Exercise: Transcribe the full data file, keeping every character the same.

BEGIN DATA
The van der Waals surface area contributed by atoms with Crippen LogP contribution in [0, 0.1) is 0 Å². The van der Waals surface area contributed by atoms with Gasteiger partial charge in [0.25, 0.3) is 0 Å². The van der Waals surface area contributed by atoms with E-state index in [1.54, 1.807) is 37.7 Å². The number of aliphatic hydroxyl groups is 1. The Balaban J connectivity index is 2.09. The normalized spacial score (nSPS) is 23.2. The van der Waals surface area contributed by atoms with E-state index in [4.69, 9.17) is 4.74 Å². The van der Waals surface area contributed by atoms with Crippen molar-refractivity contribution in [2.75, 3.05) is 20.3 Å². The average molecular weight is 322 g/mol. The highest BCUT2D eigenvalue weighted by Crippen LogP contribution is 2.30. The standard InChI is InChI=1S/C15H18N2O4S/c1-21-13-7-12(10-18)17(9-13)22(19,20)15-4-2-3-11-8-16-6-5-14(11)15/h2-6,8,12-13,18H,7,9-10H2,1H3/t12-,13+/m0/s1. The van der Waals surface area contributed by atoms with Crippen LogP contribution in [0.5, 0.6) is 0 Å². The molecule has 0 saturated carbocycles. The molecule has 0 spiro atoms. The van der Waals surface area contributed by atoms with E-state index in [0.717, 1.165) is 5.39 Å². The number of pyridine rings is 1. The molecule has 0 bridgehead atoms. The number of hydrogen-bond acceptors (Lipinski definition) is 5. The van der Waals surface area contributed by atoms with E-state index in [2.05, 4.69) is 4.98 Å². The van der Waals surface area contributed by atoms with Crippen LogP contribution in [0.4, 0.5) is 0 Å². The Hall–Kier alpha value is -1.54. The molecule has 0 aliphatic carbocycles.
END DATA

The van der Waals surface area contributed by atoms with Crippen LogP contribution in [0, 0.1) is 0 Å². The van der Waals surface area contributed by atoms with Gasteiger partial charge in [0.25, 0.3) is 0 Å². The van der Waals surface area contributed by atoms with E-state index in [1.54, 1.807) is 37.7 Å². The number of aliphatic hydroxyl groups is 1. The Balaban J connectivity index is 2.09. The normalized spacial score (nSPS) is 23.2. The van der Waals surface area contributed by atoms with E-state index in [4.69, 9.17) is 4.74 Å². The van der Waals surface area contributed by atoms with Crippen molar-refractivity contribution in [2.75, 3.05) is 20.3 Å². The average molecular weight is 322 g/mol. The highest BCUT2D eigenvalue weighted by Crippen LogP contribution is 2.30. The standard InChI is InChI=1S/C15H18N2O4S/c1-21-13-7-12(10-18)17(9-13)22(19,20)15-4-2-3-11-8-16-6-5-14(11)15/h2-6,8,12-13,18H,7,9-10H2,1H3/t12-,13+/m0/s1. The van der Waals surface area contributed by atoms with Crippen LogP contribution in [0.5, 0.6) is 0 Å². The molecule has 0 saturated carbocycles. The molecule has 0 spiro atoms. The van der Waals surface area contributed by atoms with E-state index in [0.717, 1.165) is 5.39 Å². The number of pyridine rings is 1. The molecule has 0 bridgehead atoms. The number of hydrogen-bond acceptors (Lipinski definition) is 5. The van der Waals surface area contributed by atoms with E-state index in [2.05, 4.69) is 4.98 Å². The van der Waals surface area contributed by atoms with Crippen LogP contribution in [0.4, 0.5) is 0 Å². The Hall–Kier alpha value is -1.54. The molecule has 0 aliphatic carbocycles.